Stickier tires can make any car more fun. On sports cars and other performance sedans and SUVs, fresh summer-rated tires can turn a good drive into nirvana. They're standard on models such as the Mazdaspeed3, and when they're warm they deliver the kind of bite, response and braking prowess that regular all-season tires can't match. You'll spend either a little or a lot, depending on what size tires your car requires. A set of Goodyear Eagle F1s fitted to a base BMW Z4 costs about $600, while the staggered Pirelli P Zeros on a Jaguar XKR-S will run you three times that amount. When winter nears, either take them off or stop driving — no exceptions. Summer tires get too stiff and lose much of their traction when temperatures fall below 45 degrees Fahrenheit.
Many people have slept in a car. But how about sleeping with your car? For less than $400, you can attach a camping tent to the open hatch of your Jeep, Honda or Nissan SUV. Consider it either a very cheap recreational vehicle or an overnight bonding experience with your Wrangler. Either way, climbing into your vehicle from any of these 10-by-10-foot tents, especially when attached to the low-riding Nissan Quest or Honda Odyssey minivans, is an easy way to access your gear while staying dry. And you'll look like a hero if it rains at the tailgating party.
Sometimes, the glaring sun beats down too hard. For that, a wide variety of new cars offer both manual and powered sunshades that cover the back and side rear windows. Manual side window sunshades like those on the Chrysler Town & Country and Hyundai Azera slide up via a center console. On more expensive cars such as the Mercedes S-Class, the driver and passengers can use the window switches to operate the side sunshades. They're still perforated to keep the driver's vision clear, but when combined with tinted glass, the dimming effect is more than sufficient.
It's easy to find factory and aftermarket roof-rack systems for almost any car, whether you're carrying luggage, bikes or kayaks. A few cars pack some worthy surprises, such as Porsche's roof racks for its 911 and Cayman sports cars ($400). For bikers, the MINI Cooper's rack can be fitted with a clever pivoting arm that can lift a bike from the ground to the roof in one clean motion ($550). Dodge and Chrysler minivans have racks with detachable crossbars that stow into the side rails, which cuts down on wind noise when they're not needed (standard on Chrysler Town & Country SXT models). Fasten everything down, double-check your straps, and you're good to go.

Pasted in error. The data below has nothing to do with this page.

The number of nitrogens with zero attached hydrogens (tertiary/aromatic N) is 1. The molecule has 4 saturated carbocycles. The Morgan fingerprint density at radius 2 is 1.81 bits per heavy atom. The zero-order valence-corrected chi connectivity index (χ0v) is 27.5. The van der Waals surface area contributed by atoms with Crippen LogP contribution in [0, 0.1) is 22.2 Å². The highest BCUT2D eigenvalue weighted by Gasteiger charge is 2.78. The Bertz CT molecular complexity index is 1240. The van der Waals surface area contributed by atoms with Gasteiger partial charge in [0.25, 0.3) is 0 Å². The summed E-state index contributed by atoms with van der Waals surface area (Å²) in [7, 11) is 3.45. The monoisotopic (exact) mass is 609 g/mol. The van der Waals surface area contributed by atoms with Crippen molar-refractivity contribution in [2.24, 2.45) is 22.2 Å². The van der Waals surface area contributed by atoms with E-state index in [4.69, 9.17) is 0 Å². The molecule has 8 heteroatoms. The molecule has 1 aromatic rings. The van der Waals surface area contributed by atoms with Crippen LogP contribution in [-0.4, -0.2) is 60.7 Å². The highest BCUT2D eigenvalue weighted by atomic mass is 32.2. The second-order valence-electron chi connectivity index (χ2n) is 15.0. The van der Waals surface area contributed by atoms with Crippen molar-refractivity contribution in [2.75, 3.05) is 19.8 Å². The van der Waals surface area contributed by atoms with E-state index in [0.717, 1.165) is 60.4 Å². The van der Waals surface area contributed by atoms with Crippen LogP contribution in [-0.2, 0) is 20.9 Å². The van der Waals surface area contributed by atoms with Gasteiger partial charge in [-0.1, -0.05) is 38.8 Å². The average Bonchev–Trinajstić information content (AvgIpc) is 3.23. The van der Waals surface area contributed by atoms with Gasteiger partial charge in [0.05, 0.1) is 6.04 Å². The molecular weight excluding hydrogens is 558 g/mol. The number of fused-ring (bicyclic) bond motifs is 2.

Clifford Atiyeh has spent his entire life driving and riding in cars he doesn't own. He writes regularly for MSN Autos and The Boston Globe and also contributes to Car and Driver, among other websites and magazines. He lives in Boston and is a member of the New England Motor Press Association.
Find new and used cars with our mobile app.
See what's trending and why in real time on msnNOW.
- Visit MSN Autos' "Exhaust Notes" blog to keep up on all things automotive.
- In the market for a new car? MSN Autos is pleased to provide you with information and services designed to save you time, money and hassle. Click to research prices and specifications on any new car on the market or get a free price quote through MSN Autos' New-Car Buying Service.
Must-See on MSN
Back in the 90s a buddy got a tool box for his truck that was half refrigerator. I though that would really take off, but it didn't.
I like the cooler boxes. The cooled cup holders are pretty ''cool'' too.
cars with tents attached is pretty stupid. the upside would be what?I camp all the time and a tent attached to my vehicle is the last thing I would want. Rarely are my tents close to my vehicle. My vehicle may be being used for a border at Talledaga and a power plug anywhere. My vehicle rarely is that close to my tents and anyone that buys one does not know much about camping